At the conclusion of the 2010 season, Lee became a free-agent. Though he had appeared in the World Series in consecutive years, Lee was still chasing a World Series ring. The Rangers and Yankees, two World Series contenders with deep pockets, publicly competed for Lee for much of his free-agent stint. ESPN's Jerry Crasnick reported at the time that the Yankees offered Lee a six-year/$132 million deal, with a $16 million player option for the 2017 season. The Rangers, hoping to retain Lee, offered a six-year/$138 million deal that featured a $23 million vesting option for the seventh year, per Tim Brown of Yahoo! Sports.
In the end, Lee, despite a pretty magical run with the Rangers and a lucrative offer from the Yankees, took a shorter deal from the Phillies. He rejoined Hamels, along with Halladay and Oswalt, who had been acquired since his first stint in Philadelphia.
"I never wanted to leave this place in the first place," Lee said at his reintroduction press conference. "To get an opportunity to come back and be a part of this team and this pitching rotation is gonna be something that's historic, I believe. Can't wait to get to Spring Training and get this thing going."
Lee chose one team where he had a magical playoff run over another. The third team was the Yankees, who Lee continuously eluded and then dominated in the postseason. Is it possible that a sense of familiarity - along with tremendous rosters and deep pockets - led Lee to ultimately choose between the Phillies and Rangers? Sure. Some feel there was more to it, though.
USA Today's Bob Nightengale published a piece prior to Lee's decision alleging that during the 2010 American League Championship Series, Lee's wife was mistreated by Yankees fans. Lee's wife, Kristen, was quoted in the story, saying that Yankees fans "did not do good things in her heart." Nightengale wrote (didn't quote) that Kristen dealt with being cursed at, having beer thrown at her and being spit on from fans sitting above her.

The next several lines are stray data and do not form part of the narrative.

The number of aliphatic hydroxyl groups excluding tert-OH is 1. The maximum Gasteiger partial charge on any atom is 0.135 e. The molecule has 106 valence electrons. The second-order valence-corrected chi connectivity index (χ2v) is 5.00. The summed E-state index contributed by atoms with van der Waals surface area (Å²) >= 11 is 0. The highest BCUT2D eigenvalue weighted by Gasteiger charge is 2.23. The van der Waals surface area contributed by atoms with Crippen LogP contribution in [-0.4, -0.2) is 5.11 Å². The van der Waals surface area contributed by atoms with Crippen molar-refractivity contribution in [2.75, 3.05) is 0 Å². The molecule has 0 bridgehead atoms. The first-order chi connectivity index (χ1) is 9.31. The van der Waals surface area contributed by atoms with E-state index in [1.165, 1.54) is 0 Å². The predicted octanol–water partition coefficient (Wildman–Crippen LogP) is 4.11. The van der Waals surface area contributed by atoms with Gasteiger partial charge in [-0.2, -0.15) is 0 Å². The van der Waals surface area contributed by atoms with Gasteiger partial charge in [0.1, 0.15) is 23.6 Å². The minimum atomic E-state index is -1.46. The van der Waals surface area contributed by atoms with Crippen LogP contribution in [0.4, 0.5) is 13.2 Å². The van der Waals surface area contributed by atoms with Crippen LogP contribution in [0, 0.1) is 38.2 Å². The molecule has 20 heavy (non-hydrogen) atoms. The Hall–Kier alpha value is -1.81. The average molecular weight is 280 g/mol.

However, at his reintroduction press conference, Lee balked at the notion that any reported mistreatment of his wife worked against the Yankees in his free-agent decision.
"Let me clarify that whole thing right quick," Lee said, interjecting during a reporter's question. "That was way overblown. No one came up to my wife and spit on her, nobody poured anything on her. You go to any stadium and the opposing team's [fans] stand up and start cheering, especially in the postseason, fans are gonna say something to them, they are going to do stuff like that. That's part of it. That story was way overblown, it was false and it had to do with the whole thing."
Still, whether there were exaggerated details in the story about Lee's wife, she was still quoted as not being particularly fond of how she was treated in New York during the 2010 playoffs. Lee may have been less concerned about that than his wife, but it's fair to think she had input on his decision and may have helped push Lee towards deciding between Philadelphia and Texas, two places he and his family had been received extremely well.
Ultimately, if his decision did come down to the Phillies and Rangers, as Hamels says it did, he may have just enjoyed his time in Philadelphia slightly more than in Texas. There was also speculation that Lee's family liked the idea of being within close proximity to CHOP (Children's Hospital of Philadelphia) because his son Jaxon was in remission from Leukemia. That and the positive experience he had in Philadelphia created a sense of comfort in Philadelphia, which according to Hamels, led to Lee returning to the Phillies over re-signing with the Rangers.